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Single With Kids: Why The Happiness Gap Is Shrinking

Single motherThe idea that single mothers — whether birthing a child out of wedlock or as survivors of a hotly contested or do it yourself divorce — are unhappy has been a popularly held notion for a number of years. And while that’s not an altogether unfair generalization, the unhappiness gap between single and married mothers is falling, according to a new report from the Journal of Happiness Studies.

John Ifcher, one of the study’s co-authors and an assistant professor of economics at Santa Clara University, believed that most single mothers are unhappy because of their relationship status. However, they’re finding more happiness thanks to a number of changes over the past 30 years.

The General Social Survey

Ifcher and co-author Homa Zarghamee, an assistant professor of economics at Barnard College, looked at the General Social Survey from 1972 to 2008 to determine their findings.

In that time span, the researchers discovered that while single moms reported being less happy than their married counterparts, the gap had narrowed since 1972.

Reasons The Gap Has Narrowed

Identifying the reasons this gap in happiness has narrowed, Ifcher and Zarghamee agreed that it could be attributed to these main factors:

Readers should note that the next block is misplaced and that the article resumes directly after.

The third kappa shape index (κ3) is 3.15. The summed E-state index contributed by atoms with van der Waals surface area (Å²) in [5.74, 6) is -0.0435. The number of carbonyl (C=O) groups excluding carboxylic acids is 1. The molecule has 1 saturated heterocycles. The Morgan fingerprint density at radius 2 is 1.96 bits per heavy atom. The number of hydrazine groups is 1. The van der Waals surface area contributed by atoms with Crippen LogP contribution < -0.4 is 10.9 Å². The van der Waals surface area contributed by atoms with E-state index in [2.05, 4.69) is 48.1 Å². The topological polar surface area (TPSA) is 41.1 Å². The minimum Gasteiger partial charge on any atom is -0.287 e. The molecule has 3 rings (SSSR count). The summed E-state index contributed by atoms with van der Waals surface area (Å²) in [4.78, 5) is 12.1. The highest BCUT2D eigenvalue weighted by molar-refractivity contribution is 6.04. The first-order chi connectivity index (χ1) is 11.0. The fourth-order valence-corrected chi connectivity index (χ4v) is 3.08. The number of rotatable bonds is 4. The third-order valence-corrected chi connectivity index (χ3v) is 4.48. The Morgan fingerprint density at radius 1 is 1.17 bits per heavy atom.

• Single moms’ happiness levels have gone up as other women have experienced decline.
  • There is less stigma associated to single motherhood in 2008 and beyond than there was in 1972. This lightening of the stigma is due mainly to a jump in single parenting and a boost in the number of women who choose to mother children alone.

One factor not mentioned could also be the rise in a woman’s ability to provide for the financial needs of her child without help from a spouse. According to our own month-end report, women file for divorce about 64 percent of the time, and in most of those cases, higher income than their spouses is a common correlation.

Our own DIY divorce site often deals with parents, who would like to file but are afraid of what it may be like for the kids and for their own happiness to try and parent without the help of another person. If you’re concerned, these latest findings present hopeful possibilities.

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